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Borders: out of control

Border Force vessel returning to Folkestone. Photo Susan Pilcher/shutterstock.com.

Summer has seen the predicted surge in people trafficking across the Channel, with the Border Force helpless to prevent over 5,000 known illegal arrivals, making a mockery of government promises in the General Election to control our borders.

In July Michael Gove announced a “£705 million funding package for border infra-structure, jobs and technology…” But £470 million of this is for port and inland infrastructure needed for new customs procedures and controls.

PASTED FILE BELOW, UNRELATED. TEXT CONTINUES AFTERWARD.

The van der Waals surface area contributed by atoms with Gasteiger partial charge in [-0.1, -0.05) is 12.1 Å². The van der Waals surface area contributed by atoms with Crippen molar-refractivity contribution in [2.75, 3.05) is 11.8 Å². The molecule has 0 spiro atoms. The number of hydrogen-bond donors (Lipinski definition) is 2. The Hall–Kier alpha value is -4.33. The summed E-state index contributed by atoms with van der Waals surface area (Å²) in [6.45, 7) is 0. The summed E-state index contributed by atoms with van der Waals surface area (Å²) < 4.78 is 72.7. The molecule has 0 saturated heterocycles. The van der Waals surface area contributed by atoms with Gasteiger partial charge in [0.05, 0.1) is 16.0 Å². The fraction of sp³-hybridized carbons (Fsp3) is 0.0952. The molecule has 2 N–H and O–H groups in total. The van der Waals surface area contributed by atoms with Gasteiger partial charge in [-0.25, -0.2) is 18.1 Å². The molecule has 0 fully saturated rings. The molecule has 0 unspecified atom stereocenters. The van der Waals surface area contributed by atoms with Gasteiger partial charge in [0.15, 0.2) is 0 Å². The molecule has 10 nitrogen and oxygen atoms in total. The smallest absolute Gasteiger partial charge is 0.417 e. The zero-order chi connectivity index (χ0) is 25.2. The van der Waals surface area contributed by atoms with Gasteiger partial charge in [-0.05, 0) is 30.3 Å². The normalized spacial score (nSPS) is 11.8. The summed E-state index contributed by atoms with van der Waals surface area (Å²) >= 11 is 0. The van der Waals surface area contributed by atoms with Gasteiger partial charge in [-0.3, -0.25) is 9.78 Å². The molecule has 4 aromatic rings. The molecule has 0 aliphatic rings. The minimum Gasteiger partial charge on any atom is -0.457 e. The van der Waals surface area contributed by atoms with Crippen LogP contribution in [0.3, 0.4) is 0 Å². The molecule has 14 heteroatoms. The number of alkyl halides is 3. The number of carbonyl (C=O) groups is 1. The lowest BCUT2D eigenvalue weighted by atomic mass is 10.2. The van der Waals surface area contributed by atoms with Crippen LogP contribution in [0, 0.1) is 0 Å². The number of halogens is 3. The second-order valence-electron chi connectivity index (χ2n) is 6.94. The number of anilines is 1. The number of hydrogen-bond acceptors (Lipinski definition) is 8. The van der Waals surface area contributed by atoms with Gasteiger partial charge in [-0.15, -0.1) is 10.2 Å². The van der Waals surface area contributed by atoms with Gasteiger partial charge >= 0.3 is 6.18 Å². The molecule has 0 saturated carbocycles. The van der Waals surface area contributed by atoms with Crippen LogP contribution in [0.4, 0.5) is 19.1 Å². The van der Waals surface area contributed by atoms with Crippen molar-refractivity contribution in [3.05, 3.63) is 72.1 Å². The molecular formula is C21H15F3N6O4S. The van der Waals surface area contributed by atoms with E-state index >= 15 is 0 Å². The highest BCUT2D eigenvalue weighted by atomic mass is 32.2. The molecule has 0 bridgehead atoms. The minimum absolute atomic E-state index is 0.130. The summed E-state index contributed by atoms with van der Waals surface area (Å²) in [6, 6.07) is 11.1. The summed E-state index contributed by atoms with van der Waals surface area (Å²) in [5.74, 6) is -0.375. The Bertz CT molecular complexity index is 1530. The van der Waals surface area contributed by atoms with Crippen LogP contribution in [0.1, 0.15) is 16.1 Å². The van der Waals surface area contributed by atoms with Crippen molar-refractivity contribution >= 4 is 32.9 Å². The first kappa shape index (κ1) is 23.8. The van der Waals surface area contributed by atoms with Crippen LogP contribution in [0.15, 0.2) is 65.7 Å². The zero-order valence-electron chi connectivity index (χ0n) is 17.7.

Only £10 million is for the recently depleted Border Force personnel. Earlier promises to recruit an extra 900 have not been met, and the workforce in 2018/19 was still lower than in 2014/15.

Meanwhile the trade in people increases by the day. Home Secretary Priti Patel fumes ineffectually but left it to 8 August to appoint a “Migrant Czar” to coordinate 15  agencies involved. But Dan Mahoney was already chief of the Joint Maritime Security Centre so it sounds like re-branding. Patel calls for the Navy to be used, but what of the Border Force? It has five cutters to protect the entire UK border, an impossible mission. Finally in April this year a contract was awarded to supply them with the communications equipment they need.

The strategy of the traffickers is based on emotional blackmail. Overload the dinghy so that it is dangerous and then wait for “rescue” by the Coast Guard. So Border Force and Navy vessels are not blocking them: the problem is not sorted out.